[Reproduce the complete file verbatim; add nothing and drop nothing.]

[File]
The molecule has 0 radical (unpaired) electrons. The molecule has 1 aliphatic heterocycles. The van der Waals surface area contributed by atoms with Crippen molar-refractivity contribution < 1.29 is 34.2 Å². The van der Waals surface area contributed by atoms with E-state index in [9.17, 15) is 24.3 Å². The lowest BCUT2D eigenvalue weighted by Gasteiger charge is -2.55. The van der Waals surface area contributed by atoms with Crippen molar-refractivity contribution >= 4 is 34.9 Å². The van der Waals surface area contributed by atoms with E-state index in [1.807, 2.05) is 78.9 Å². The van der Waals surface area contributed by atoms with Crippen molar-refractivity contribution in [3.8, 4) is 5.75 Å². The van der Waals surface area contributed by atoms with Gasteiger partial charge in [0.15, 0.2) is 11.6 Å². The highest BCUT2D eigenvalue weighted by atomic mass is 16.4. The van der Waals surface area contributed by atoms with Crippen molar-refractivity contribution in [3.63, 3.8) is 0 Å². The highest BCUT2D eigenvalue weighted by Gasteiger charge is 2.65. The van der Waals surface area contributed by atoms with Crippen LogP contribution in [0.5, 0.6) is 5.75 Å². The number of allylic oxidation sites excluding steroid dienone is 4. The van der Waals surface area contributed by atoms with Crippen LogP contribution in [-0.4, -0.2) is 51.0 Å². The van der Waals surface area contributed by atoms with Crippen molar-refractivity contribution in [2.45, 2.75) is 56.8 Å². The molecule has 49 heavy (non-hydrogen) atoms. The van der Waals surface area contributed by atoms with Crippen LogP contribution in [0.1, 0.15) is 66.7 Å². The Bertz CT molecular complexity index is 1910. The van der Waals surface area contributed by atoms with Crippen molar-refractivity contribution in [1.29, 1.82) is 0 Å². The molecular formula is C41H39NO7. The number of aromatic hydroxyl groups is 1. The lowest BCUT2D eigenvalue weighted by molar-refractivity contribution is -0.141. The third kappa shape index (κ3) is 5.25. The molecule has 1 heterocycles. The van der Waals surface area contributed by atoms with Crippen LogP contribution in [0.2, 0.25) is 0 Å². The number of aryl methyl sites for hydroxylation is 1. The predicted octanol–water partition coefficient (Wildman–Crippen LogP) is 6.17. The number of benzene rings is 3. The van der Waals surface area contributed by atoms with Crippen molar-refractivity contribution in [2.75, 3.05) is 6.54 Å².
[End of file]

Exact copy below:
The molecule has 0 radical (unpaired) electrons. The molecule has 1 aliphatic heterocycles. The van der Waals surface area contributed by atoms with Crippen molar-refractivity contribution < 1.29 is 34.2 Å². The van der Waals surface area contributed by atoms with E-state index in [9.17, 15) is 24.3 Å². The lowest BCUT2D eigenvalue weighted by Gasteiger charge is -2.55. The van der Waals surface area contributed by atoms with Crippen molar-refractivity contribution >= 4 is 34.9 Å². The van der Waals surface area contributed by atoms with E-state index in [1.807, 2.05) is 78.9 Å². The van der Waals surface area contributed by atoms with Crippen molar-refractivity contribution in [3.8, 4) is 5.75 Å². The van der Waals surface area contributed by atoms with Gasteiger partial charge in [0.15, 0.2) is 11.6 Å². The highest BCUT2D eigenvalue weighted by atomic mass is 16.4. The van der Waals surface area contributed by atoms with Crippen molar-refractivity contribution in [3.63, 3.8) is 0 Å². The highest BCUT2D eigenvalue weighted by Gasteiger charge is 2.65. The van der Waals surface area contributed by atoms with Crippen LogP contribution in [0.5, 0.6) is 5.75 Å². The number of allylic oxidation sites excluding steroid dienone is 4. The van der Waals surface area contributed by atoms with Crippen LogP contribution in [-0.4, -0.2) is 51.0 Å². The van der Waals surface area contributed by atoms with Crippen molar-refractivity contribution in [2.45, 2.75) is 56.8 Å². The molecule has 49 heavy (non-hydrogen) atoms. The van der Waals surface area contributed by atoms with Crippen LogP contribution in [0.1, 0.15) is 66.7 Å². The Bertz CT molecular complexity index is 1910. The van der Waals surface area contributed by atoms with Crippen molar-refractivity contribution in [1.29, 1.82) is 0 Å². The molecular formula is C41H39NO7. The number of aromatic hydroxyl groups is 1. The lowest BCUT2D eigenvalue weighted by molar-refractivity contribution is -0.141. The third kappa shape index (κ3) is 5.25. The molecule has 1 heterocycles. The van der Waals surface area contributed by atoms with Crippen LogP contribution in [0.2, 0.25) is 0 Å². The number of aryl methyl sites for hydroxylation is 1. The predicted octanol–water partition coefficient (Wildman–Crippen LogP) is 6.17. The number of benzene rings is 3. The van der Waals surface area contributed by atoms with Crippen molar-refractivity contribution in [2.75, 3.05) is 6.54 Å².